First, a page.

16 Dec 2021
Isabelle Fuhrman, Amy Forsyth
Those who know me best know that I don’t have a competitive bone in my body. Growing up, I was only interested in playing sports for fun. Once everyone started taking winning seriously, I was out. Even a more-than-casual game of Monopoly is enough to make me throw up my hands and say, “Pass.”
Look, I get the allure of competitive sports. To a lot of folks, it’s like a drug and they constantly need that fix. In art, the competitive spirit has made for some wonderful films. Rocky, Hoosiers, and Rudy highlight the best that sports can bring about in people. However, there is a dark side too. Competition can morph into obsession and even borderline addiction. Director Lauren Hadaway’s film The Novice is a riveting depiction of the obsessive lengths an athlete will go to reach their goals.
College freshman Alex Dall (Isabelle Furhman of Orphan) has set an almost impossible goal for herself: to make it onto the varsity rowing team as a first-year novice. Despite warnings from the coaching staff that novices rarely make varsity, Alex and another novice, Jamie (Amy Forsyth of Coda), devote themselves almost exclusively to training. Whether it’s obsessively eating healthy foods, rowing until they blackout, or solo training on the water before sunrise, the girls attain absolute tunnel vision toward their goal. As the season progresses, Alex’s physical and mental health begins to decline as the prospect of losing varsity becomes a possibility.
The Novice is one of the most confident feature debuts I’ve seen in a long time. Hadaway’s directorial finesse is on point as she keeps the film expertly drifting between sports drama, psychological thriller and tragic romance – all while never committing to any particular genre. It’s a choice that keeps audience expectations constantly fluid and on edge.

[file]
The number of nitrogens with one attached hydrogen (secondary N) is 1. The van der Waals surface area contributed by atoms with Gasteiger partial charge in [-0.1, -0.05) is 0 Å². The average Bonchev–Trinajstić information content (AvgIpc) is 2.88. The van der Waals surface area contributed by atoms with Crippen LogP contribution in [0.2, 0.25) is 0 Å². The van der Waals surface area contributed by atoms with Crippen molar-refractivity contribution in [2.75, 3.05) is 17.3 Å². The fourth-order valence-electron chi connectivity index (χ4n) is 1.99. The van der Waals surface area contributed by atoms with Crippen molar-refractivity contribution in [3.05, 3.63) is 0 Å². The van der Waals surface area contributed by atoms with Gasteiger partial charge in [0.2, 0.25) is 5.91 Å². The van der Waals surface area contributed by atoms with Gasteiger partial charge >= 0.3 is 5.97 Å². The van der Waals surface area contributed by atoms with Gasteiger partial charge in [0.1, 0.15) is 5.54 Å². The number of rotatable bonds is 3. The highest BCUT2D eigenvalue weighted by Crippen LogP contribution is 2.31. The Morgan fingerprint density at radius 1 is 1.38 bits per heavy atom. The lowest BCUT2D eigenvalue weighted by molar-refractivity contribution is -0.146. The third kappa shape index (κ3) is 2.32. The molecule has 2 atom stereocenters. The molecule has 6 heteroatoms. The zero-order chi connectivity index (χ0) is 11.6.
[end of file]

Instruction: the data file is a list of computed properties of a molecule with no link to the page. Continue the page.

That same sense of unpredictability extends to the film’s lead character, too. The early scenes where Alex is presented as the spunky underdog quickly give way to scenes of the character obsessively training, verbally accosting school staff and even mutilating herself. Hadaway’s excellent script doesn’t let Alex off easy, but it also isn’t a complete indictment of her behavior.
The visual language of The Novice is another highlight. Hadaway’s camera does a lot of the heavy lifting as it lingers on Alex’s intense workouts. The focus on Alex’s sweaty, nearly exhausted body, conveys that there’s something not right with this. Again, it walks that fine line between competitiveness and obsession.
With an amazing script, an outstanding lead performance, and a laser-focused director, The Novice ends up being one of the absolute best films of 2021.